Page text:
Staunton, September 23 – This week includes an anniversary the Kremlin didn’t want anyone to mark or even remember: 77 years ago yesterday in Brest, soldiers and officers from Hitler’s Wehrmacht and from Stalin’s Red Army staged a joint victory parade following the occupation and dismemberment of Poland that marked the beginning of World War II in Europe.
As one Russian commentator put it, “in Soviet history there were many disgraceful and shameful ages, which Soviet historians never acknowledged officially. One of these shameful pages was the Soviet-Fascist parade in Brest after the joint seizure of Poland” (tverdyi-znak.livejournal.com/1351494.html).
That action became possible thanks to the Molotov-Ribbentrop Pact which made Hitler’s Germany and Stalin’s Soviet Union allies in redrawing the map of Eastern Europe, an action that continues to cast a shadow on the continent regardless of whether the Kremlin is prepared to face the truth of the matter.
There are many ways in which this is so, but today, Ukrainian commentator Igor Isayev points to one of the most important: moving Central Europeans away from viewing September 1939 as a series of individual tragedies dividing them and recognizing their common victimhood (dsnews.ua/world/internatsional-molotova-ribbentropa-pochemu-ukraine-vazhno-22092016200000).
And now, he suggests, Ukraine has a chance to help promote that shift and introduce itself as a full-fledged member of “the Central European political discussion about the past,” something many in Kyiv have talked about for some time but that until two weeks ago, no one at the senior level had taken the necessary steps.
During a visit to Poland earlier this month, Andrey Parubyi, the speaker of Ukraine’s Verkhovna Rada called on the Polish and Lithuanian parliaments to join with the Ukrainian one in making a join assessment of the impact of Molotov-Ribbentrop and the division of Poland on all of htem.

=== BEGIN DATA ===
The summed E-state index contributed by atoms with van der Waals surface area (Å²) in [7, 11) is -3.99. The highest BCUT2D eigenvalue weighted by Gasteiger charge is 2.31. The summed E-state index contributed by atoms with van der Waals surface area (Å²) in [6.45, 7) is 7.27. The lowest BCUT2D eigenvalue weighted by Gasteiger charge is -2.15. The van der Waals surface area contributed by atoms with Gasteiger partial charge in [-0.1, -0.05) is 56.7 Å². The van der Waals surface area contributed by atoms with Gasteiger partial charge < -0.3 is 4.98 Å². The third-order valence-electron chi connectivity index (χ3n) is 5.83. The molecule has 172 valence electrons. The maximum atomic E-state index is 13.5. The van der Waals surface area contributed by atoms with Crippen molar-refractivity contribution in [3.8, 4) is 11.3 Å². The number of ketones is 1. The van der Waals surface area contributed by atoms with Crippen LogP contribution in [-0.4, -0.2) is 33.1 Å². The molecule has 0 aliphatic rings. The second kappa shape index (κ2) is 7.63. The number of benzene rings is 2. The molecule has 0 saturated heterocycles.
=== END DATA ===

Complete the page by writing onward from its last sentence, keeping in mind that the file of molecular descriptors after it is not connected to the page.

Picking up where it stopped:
“When two imperialist regimes, Communist and Nazi, in fact unleashed a war in Europe, this war led to victims among Poles, Ukrainians and Lithuanians,” he said. “There is no doubt that the very same aggressor who in 1939 carried out repressions against Poles, Ukrainians and Lithuanians is today with the same imperialist motives is attacking and conducting an aggressive policy regarding Ukraine.”
Although there was no immediate response, Isayev says that the speaker’s proposal was a good one because it “stressed the commonality of the fates of the peoples of East-Central Europe in the 20th century” and represented a clear effort by Ukraine to join the diplomatic and political efforts of Poland and the Baltic states that were behind the European Day of Memory of the Victims of Nazism and Stalinism.
During the period of the Soviet occupation, Moscow and its communist allies sought to keep the peoples of the region from cooperating by pointing out that each had benefitted in some way from Soviet actions. But now, Isayev says, “Poland and Lithuania have been able to stress not mutual problems but a common memory which gave them the chance” to work together.
“A common memory and a common wound are also an antidote to Russian propaganda” today which argues that “’if it weren’t for the USSR, Lithuania wouldn’t have received Vilniius and Ukraine would not have its current borders.” But in fact all three of these nations and others besides shared the status of victims of Soviet and Nazi cooperation and actions.
“This is a lesson for Ukraine,” Isayev continues. Like Poland and Lithuania, it should seek to stress the common features of the past of the three peoples rather than those things that have set them apart because there is still the risk that Moscow will try to play them off against one another to the loss of all.
And he concludes: “For Kyiv it is important together with its western neighbors to form a common historical discourse about the 20th century.” First of all, this is a more effective approach internationally. Second, it helps bring the victims of Stalin and Hitler together. And third, it helps all these peoples to overcome the past that the two dictators inflicted on them.